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The Textile Manufactures in the International Exhibition — British and Foreign

The Illustrated London News, vol.41, no.1153, p.47.

July 12, 1862


...Have we not seen how the very anticipation of even a short supply of one of these materials—cotton alone—has agitated the lending nations of Europe?—how the immense monopoly which one portion of the earth has been permitted to enjoy in the production of this now indispensable material has led to an arrogant assumption of a right to defy the laws of a great federation and trample on the freedom of a section of mankind unrestrained and unchecked? Such is the importance to which the great development of one portion of the textile industry of Great Britain has attained in our day that it was supposed that Englishmen would become accomplices in a great crime rather than allow the possibility of any limitation to its progress. . . .

A few earnest men, such as Mr. Thomas Bazley, M.P., and Mr. Henry Ashworth, have not been idle during the decade in endeavouring to draw public attention to the question of a supply of cotton from some source over which we have more control than that of the Southern States of America, but with what a poor result until the calamity of a dearth was upon us! The other day Mr. Bazley called the attention of an influential audience at the Royal Institution to the subject, especially pointing out the Island of Jamaica as a source whence we might expect a good supply of cotton of a suitable staple; it may, therefore, not be without interest to see what we said in these pages on this very subject when considering the cotton exhibits in the Great Exhibition. The views then expressed (May 31, 1851) were:—"That the Southern States of America cannot continue to supply our wants, as hitherto, with any degree of certainty, seems a settled question with those who best understand the peculiar position of the United States, and at the same time take into consideration the requirements of our manufacturers; apart from the fact that it would be unwise to continue to suffer the immense population of our cotton-manufacturing districts to depend upon an institution so uncertain in its character as slavery certainly is, for any movement which might take place in the Slave States of the American Union, by which its present servile population should temporarily suspend their industrial pursuits as cultivators of cotton, would inevitably tell with frightful effect upon the industry of the north of England and of Scotland in the suspension of trade for the want of raw material. This question, therefore, of the source whence our future cotton supply is to come is of infinitely more importance in a national and social point of view than at first sight appears; for it is a fact which cannot be too often brought forward for the consideration of 'the powers that be,' both home and colonial, that the great staple trade of probably one-third of the population of England and Scotland is mainly dependent, at the present time, for employment and almost for existence upon the worst institution of modern times, the slavery of the Southern States of America; and, without seeking to become alarmists, it would be a dereliction of duty not to take an opportunity like the present to endeavour to bring this fact more prominently forward than hitherto. With our East India possessions, with Natal, and many of our colonies, particularly some of the West India Islands, where cotton is indigenous to the soil, but where it has been neglected for far less profitable and important matters, we may, if those who guide our affairs think of it, do great things towards supplying our own wants; and, whilst contriving to keep up our trade with the United States, to be less dependent upon them, and induce them to supply even their own wants in a more satisfactory way then at present."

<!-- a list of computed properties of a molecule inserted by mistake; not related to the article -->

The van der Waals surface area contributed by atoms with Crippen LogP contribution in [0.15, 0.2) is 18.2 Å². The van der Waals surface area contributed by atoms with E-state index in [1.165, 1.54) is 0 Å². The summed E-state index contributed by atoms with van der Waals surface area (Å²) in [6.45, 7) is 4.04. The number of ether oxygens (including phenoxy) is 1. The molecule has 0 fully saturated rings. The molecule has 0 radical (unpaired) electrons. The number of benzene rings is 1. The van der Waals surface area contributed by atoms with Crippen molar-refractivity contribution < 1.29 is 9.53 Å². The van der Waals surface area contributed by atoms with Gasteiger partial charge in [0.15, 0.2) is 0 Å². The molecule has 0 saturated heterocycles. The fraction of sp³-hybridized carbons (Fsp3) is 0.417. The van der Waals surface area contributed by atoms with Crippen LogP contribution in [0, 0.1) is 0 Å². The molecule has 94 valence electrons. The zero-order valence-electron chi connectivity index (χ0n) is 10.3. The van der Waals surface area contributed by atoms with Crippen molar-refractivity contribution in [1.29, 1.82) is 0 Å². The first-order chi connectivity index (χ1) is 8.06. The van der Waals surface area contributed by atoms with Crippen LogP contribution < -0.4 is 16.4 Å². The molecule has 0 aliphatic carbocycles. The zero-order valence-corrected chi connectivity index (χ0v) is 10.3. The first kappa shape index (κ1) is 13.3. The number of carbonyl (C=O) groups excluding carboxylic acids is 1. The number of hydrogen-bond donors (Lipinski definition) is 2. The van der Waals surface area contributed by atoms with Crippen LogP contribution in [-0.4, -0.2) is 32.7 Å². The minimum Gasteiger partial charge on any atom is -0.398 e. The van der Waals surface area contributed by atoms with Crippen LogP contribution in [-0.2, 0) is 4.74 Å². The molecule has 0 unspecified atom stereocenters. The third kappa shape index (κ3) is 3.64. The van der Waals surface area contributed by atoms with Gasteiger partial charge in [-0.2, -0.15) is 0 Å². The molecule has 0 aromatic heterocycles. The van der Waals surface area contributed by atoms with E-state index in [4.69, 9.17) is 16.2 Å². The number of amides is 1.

The writer subsequently visited the United States in a capacity which enabled him to examine thoroughly into the industrial pursuits of the people. His impressions as to the danger of the British cotton manufacture continuing, for all practical purposes, solely dependent upon the Slave Slates of America for the supply of raw material were confirmed, and to-day we see the very calamity foreshadowed in the passage of the quotation from these pages of eleven years ago, a stern reality; nor did it require the gift of prophecy to see this. Had our rulers been statesman for the present and future, instead of followers of a dead past in routine and precedent, or had our Manchester friends shown a little more logical foresight at all parallel to that shrewdness and intelligence which they display in every-day matters, they must have seen the error, to use a familiar illustration, of "placing all their eggs in one basket," apart altogether from their unintentional complicity with a system which it is revolting to contemplate, and which has borne, and will continue to bear, its own bitter fruits. The taunt which Englishmen had to put up with when visiting the United States, that "cotton ruled England, and the Southern States ruled cotton," is now a thing of the past. We must proceed at once to help ourselves; for we venture to predict, and with the certainty of a realisation quite as full as that which has followed the warning of 1851, that whenever England gets cotton again from the Southern States of America it will be the result of a cultivation of the soil by free men and women, unstained by the brand of slavery. Half a generation, which is quite as short a period as we can expect, may elapse before this change can be effected, but it is as inevitable as Truth and as inexorable as Justice.

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